Folliculitis is a skin condition caused by an inflammation of one or more hair follicles in a limited area. It typically occurs in areas of irritation, such as sites of shaving, skin friction, or rubbing from clothes. In most cases of folliculitis, the inflamed follicles are infected with bacteria, especially with Staphylococcus organisms, that normally live on the skin.
The most common factors that contribute to the development of folliculitis include:
Irritation from shaving
Friction from tight clothing
A pre-existing skin condition, such as eczema, acne, or another dermatitis (inflammation of the skin)
Injuries to the skin, such as abrasions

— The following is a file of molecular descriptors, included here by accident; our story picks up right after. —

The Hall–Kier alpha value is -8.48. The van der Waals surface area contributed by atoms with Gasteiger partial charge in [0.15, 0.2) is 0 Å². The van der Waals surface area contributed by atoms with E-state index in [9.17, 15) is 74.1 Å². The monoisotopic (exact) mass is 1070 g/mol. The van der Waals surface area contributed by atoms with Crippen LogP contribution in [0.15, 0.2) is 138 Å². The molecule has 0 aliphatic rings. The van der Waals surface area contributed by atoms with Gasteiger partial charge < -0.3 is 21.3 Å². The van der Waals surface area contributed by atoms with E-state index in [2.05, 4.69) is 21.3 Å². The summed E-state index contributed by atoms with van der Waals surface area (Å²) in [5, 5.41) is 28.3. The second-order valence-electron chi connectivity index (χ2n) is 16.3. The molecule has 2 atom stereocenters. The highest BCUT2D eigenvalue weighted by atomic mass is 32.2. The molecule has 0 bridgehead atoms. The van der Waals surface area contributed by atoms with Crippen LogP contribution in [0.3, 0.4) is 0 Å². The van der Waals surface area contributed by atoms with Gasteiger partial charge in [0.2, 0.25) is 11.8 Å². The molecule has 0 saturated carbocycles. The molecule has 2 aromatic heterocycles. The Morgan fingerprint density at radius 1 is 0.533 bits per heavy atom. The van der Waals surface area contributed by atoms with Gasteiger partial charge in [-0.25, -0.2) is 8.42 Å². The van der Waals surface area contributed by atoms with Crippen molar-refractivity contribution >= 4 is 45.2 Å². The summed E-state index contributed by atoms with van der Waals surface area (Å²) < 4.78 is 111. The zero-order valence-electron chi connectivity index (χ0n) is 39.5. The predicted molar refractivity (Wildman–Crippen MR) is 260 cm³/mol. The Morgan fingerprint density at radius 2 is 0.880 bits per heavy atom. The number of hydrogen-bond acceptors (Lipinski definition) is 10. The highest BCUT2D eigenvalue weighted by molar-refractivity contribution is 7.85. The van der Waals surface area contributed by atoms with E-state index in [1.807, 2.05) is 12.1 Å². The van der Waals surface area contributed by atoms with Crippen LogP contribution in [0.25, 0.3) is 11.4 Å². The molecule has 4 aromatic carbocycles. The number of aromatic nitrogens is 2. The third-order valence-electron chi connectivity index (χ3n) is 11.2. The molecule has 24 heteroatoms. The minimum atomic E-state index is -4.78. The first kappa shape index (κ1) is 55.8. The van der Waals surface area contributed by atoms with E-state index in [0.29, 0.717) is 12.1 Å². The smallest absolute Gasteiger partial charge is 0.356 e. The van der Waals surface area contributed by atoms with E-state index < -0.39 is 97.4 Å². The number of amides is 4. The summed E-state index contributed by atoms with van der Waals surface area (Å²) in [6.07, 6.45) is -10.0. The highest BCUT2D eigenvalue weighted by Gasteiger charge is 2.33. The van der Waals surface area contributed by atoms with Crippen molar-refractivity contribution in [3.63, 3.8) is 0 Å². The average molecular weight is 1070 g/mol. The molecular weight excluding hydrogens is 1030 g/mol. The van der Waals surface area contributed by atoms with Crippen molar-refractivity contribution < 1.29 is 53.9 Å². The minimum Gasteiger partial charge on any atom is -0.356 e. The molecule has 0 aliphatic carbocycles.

Extended contact from plastic bandages or adhesive tape
Dr Sohana Sharma decides the treatment for folliculitis depending on the type and severity of the condition, what self-care measures have already been tried and your preferences.
Creams or pills to control infection. For mild infections, your doctor may prescribe an antibiotic cream, lotion or gel. Oral antibiotics aren’t routinely used for folliculitis. But for a severe or recurrent infection, your doctor may prescribe them.
Creams, shampoos or pills to fight fungal infections. Antifungals are for infections caused by yeast rather than bacteria. Antibiotics aren’t helpful in treating this type.
Creams or pills to reduce inflammation. If you have mild eosinophilic folliculitis, your doctor may suggest you try a steroid cream to ease the itching. If you have HIV/AIDS, you may see improvement in your eosinophilic folliculitis symptoms after antiretroviral therapy.